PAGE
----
Hardseeded Spanish subclover finds a place in southern California
Walter L. Graves
Burgess L. Kay, University of California
William H. Weitkamp
Melvin George, UC Davis
California Agriculture 41(11):8-10. DOI: 10.3733/ca.v041n11p8.
The impressive showing of Spanish sub clovers may lead to wider use here for range and pasture in areas with low and variable rainfall.
Walter L. Graves is Farm Advisor, Cooperative Extension, San Diego County; Burgess L. Kay is Specialist, Department of Agronomy and Range Science, University of California, Davis; William H. Weitkamp is Farm Advisor, San Luis Obispo County; Melvin R. George is Agronomist, Agronomy and Range Science Extension, UC Davis.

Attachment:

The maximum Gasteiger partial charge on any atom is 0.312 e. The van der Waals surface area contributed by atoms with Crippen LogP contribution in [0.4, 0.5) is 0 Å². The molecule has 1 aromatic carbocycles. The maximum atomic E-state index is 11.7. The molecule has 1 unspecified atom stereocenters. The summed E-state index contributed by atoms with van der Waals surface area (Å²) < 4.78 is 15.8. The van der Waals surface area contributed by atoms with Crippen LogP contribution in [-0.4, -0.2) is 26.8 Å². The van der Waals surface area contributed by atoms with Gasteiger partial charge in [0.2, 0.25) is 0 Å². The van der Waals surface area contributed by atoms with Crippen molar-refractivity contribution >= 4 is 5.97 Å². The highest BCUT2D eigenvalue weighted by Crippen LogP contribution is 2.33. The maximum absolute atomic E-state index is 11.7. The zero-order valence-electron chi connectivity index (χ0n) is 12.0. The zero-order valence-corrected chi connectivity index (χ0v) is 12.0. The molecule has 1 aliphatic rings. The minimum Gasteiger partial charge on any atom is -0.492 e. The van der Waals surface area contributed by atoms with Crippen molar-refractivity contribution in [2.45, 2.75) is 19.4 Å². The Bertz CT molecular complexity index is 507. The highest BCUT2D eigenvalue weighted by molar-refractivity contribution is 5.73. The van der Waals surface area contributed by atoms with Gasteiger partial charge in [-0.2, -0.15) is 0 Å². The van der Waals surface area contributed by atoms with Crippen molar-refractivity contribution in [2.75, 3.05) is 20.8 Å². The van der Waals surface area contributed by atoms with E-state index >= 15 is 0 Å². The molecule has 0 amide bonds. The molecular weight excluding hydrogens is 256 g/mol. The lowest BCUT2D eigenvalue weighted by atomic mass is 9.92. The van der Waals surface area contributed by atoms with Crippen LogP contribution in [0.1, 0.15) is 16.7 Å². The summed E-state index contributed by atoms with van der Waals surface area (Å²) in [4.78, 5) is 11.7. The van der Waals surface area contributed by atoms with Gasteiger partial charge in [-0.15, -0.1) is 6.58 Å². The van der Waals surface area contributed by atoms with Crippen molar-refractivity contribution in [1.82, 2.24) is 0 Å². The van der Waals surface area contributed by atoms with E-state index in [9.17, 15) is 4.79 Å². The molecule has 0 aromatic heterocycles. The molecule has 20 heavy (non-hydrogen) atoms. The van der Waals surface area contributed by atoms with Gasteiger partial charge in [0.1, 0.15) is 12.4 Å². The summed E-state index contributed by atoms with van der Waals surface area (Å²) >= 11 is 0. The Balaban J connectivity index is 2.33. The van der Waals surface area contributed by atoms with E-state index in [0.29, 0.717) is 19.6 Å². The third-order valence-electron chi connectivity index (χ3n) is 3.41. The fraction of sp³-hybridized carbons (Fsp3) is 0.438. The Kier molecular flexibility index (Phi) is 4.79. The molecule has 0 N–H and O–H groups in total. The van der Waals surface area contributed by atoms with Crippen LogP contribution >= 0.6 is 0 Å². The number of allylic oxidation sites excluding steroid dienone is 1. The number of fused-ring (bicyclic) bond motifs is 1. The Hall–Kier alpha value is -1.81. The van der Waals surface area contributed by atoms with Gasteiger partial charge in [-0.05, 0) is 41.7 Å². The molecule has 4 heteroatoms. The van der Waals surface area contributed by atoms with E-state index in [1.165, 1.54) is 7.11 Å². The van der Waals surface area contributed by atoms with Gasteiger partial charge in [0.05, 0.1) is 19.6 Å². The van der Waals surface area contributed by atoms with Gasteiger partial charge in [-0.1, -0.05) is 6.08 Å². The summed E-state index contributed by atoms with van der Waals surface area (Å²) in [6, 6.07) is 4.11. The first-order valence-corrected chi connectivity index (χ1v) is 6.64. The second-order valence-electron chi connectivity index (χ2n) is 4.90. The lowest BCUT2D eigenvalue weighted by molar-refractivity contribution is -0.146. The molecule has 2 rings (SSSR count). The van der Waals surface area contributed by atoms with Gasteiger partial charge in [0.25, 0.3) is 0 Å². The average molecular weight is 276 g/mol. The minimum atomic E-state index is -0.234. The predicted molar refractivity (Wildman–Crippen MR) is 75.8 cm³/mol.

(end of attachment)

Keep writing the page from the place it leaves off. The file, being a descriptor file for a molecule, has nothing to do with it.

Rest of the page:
Special acknowledgement is made to Carlos Gomez Pitera, Instituto Nacional de lnues-tigaciones Agrarias, for furnishing seed of the Spanish strains, and to Gary Reece and Elgy Kryger, Watershed Program, Department of Agriculture, San Diego County, for assistance in site preparation, encouragement and logistic support throughout the long evaluation program in San Diego County.
The authors wish to acknowledge Carol Adams for statistical analysis; Robert Slayback and Raimond F. Clary, Jr., of the US. Department of Agriculture Soil Conservation Service, for assistance in seed increase; and Robert Koenigs, formerly with UC Cooperative Extension in San Diego County, for sampling in early years.